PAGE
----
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PSYCHOSOMATIC SYMPTOMS RESULTING FROM THE IMPACT OF WAR

PSYCHOSOMATIC SYMPTOMS RESULTING FROM THE IMPACT OF WAR SINCE society has become conscious of and concerned with the health of its people, it has recognized that war acts as an extremely deleterious agent. War produces lack of food, lack of shelter, lack of clothing, lack of medicine and lack of hygiene. War's effect on health, therefore, is generally expressed in terms of these physical causes. Only since the first World War has any scientific interest been taken in the effect of the emotional disturbances of war on the physical well-being of the people involved. Even so, only superficial attention was paid to this aspect of war. Generally, when emotional disturbances were mentioned, it was to explain the causes of war and the causes of aberrations in behavior, either of the individual person, or of a social, economic, civil, racial or religious mass or group. But that the emotions may exert a profound influence on the physical health of http://www.deepdyve.com/assets/images/DeepDyve-Logo-lg.png American journal of diseases of children American Medical Association

PSYCHOSOMATIC SYMPTOMS RESULTING FROM THE IMPACT OF WAR

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Publisher
American Medical Association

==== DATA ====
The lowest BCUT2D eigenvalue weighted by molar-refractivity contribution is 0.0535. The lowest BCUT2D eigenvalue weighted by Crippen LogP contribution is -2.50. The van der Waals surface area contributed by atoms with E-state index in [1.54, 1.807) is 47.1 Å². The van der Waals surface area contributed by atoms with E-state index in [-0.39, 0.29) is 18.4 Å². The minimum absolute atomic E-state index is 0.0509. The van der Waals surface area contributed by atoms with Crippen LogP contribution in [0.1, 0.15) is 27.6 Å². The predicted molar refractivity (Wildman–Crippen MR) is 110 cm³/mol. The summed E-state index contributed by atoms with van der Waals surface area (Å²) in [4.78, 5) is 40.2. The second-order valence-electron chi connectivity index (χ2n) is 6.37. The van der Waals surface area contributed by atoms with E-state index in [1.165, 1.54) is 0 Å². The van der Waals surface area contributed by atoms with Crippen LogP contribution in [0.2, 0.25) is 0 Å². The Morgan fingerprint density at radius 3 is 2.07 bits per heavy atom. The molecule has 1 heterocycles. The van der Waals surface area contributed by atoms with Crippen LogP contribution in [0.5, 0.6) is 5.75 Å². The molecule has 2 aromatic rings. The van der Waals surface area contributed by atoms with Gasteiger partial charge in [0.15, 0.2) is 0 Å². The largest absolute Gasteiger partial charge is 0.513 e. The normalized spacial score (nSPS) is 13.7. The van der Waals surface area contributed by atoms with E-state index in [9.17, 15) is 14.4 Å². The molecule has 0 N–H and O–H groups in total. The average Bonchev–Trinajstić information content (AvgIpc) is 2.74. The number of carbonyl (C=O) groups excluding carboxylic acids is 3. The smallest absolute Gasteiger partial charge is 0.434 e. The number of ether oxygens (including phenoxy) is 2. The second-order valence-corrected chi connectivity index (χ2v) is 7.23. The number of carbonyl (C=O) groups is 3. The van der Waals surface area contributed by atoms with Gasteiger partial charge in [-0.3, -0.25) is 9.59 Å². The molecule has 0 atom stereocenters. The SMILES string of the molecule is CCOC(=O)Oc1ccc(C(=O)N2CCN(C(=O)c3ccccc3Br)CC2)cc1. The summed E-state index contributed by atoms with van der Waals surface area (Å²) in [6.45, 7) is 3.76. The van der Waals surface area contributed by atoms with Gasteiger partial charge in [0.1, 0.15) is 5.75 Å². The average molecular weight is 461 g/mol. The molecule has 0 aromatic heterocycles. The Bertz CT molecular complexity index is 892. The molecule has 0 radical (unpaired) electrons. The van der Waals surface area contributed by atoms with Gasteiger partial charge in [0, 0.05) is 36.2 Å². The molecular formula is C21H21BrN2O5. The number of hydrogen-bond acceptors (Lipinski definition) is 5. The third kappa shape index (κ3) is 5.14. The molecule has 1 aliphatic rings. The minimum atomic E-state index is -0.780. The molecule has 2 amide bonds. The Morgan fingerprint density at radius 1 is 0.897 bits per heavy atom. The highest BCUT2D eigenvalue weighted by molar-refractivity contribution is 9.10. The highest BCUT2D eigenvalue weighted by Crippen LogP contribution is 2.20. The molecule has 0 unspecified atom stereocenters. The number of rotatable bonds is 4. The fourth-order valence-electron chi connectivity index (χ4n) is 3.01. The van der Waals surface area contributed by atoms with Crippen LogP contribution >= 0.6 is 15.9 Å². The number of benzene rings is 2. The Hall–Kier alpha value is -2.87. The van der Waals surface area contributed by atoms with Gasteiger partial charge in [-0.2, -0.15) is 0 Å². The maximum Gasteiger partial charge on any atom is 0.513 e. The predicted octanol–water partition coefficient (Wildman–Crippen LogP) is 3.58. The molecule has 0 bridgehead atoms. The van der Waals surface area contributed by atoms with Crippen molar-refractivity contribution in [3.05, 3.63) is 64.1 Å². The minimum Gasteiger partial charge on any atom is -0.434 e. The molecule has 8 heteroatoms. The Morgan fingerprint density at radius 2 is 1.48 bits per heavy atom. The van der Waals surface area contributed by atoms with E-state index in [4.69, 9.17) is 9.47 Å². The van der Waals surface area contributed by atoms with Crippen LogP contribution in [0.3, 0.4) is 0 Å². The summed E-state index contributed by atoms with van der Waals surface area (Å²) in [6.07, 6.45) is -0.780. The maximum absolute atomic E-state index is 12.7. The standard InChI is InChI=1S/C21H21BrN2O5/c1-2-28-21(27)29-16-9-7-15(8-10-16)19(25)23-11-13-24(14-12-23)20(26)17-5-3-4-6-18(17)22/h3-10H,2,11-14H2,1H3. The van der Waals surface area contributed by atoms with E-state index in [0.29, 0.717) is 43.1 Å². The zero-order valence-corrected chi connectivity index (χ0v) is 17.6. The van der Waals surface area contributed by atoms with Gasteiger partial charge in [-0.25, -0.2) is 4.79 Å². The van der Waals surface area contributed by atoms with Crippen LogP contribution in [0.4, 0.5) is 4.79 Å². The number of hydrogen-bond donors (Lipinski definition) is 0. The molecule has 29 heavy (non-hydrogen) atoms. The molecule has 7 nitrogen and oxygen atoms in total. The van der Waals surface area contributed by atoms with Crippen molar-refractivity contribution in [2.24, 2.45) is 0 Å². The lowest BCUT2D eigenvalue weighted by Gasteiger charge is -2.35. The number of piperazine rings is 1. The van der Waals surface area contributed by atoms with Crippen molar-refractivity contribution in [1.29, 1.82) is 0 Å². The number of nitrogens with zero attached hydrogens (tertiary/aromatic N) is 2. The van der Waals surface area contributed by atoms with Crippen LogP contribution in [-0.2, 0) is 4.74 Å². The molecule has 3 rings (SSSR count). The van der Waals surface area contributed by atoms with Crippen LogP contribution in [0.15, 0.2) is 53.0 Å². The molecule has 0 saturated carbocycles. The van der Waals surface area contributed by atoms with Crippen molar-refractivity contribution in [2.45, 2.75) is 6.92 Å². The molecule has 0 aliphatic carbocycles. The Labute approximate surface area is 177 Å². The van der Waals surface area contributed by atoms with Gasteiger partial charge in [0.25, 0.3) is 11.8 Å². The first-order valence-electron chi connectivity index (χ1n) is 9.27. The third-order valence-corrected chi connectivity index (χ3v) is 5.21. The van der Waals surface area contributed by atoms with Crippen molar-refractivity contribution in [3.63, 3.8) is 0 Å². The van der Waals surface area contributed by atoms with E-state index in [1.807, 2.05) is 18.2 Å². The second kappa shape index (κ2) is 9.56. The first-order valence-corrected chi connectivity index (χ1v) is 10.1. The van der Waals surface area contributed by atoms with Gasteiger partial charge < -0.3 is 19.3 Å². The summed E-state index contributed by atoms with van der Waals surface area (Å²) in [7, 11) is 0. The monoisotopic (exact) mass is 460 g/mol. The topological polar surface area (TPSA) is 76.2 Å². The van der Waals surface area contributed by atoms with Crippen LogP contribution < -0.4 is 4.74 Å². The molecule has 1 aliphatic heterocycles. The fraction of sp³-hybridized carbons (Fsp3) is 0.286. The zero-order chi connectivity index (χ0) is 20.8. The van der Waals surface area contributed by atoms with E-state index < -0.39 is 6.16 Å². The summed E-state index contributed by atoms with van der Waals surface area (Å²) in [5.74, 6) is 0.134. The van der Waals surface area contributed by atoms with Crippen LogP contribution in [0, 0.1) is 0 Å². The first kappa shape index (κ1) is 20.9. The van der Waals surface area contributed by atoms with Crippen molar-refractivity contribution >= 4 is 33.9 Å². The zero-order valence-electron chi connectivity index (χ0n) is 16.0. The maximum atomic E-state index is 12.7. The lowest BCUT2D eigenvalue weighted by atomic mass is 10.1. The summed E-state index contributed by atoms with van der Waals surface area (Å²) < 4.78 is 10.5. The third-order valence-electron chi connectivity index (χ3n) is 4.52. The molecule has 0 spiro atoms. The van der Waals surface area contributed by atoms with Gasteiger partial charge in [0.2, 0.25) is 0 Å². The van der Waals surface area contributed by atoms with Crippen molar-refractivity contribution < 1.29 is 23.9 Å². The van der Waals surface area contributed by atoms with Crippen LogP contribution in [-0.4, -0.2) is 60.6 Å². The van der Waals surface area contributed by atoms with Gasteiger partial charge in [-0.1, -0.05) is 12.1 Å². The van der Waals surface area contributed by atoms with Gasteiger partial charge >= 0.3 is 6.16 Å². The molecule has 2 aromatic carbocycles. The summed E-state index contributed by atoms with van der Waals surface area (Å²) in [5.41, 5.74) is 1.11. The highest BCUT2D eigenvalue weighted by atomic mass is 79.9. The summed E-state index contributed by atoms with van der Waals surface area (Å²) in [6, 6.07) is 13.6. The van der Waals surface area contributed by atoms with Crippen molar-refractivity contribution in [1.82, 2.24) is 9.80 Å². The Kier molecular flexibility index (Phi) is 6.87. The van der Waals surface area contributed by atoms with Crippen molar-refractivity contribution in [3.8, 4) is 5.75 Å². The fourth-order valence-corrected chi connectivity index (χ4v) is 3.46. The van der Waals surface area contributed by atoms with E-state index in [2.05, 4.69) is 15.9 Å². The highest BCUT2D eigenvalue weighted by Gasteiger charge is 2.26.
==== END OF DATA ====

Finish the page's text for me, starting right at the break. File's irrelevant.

Copyright
Copyright © 1949 American Medical Association. All Rights Reserved. Applicable FARS/DFARS Restrictions Apply to Government Use.
ISSN
0096-8994
eISSN
1538-3628
DOI
10.1001/archpedi.1949.02030040718001
Publisher site
See Article on Publisher Site

Abstract

SINCE society has become conscious of and concerned with the health of its people, it has recognized that war acts as an extremely deleterious agent. War produces lack of food, lack of shelter, lack of clothing, lack of medicine and lack of hygiene. War's effect on health, therefore, is generally expressed in terms of these physical causes. Only since the first World War has any scientific interest been taken in the effect of the emotional disturbances of war on the physical well-being of the people involved. Even so, only superficial attention was paid to this aspect of war. Generally, when emotional disturbances were mentioned, it was to explain the causes of war and the causes of aberrations in behavior, either of the individual person, or of a social, economic, civil, racial or religious mass or group. But that the emotions may exert a profound influence on the physical health of

Journal

American journal of diseases of childrenAmerican Medical Association

Published: Jun 1, 1949

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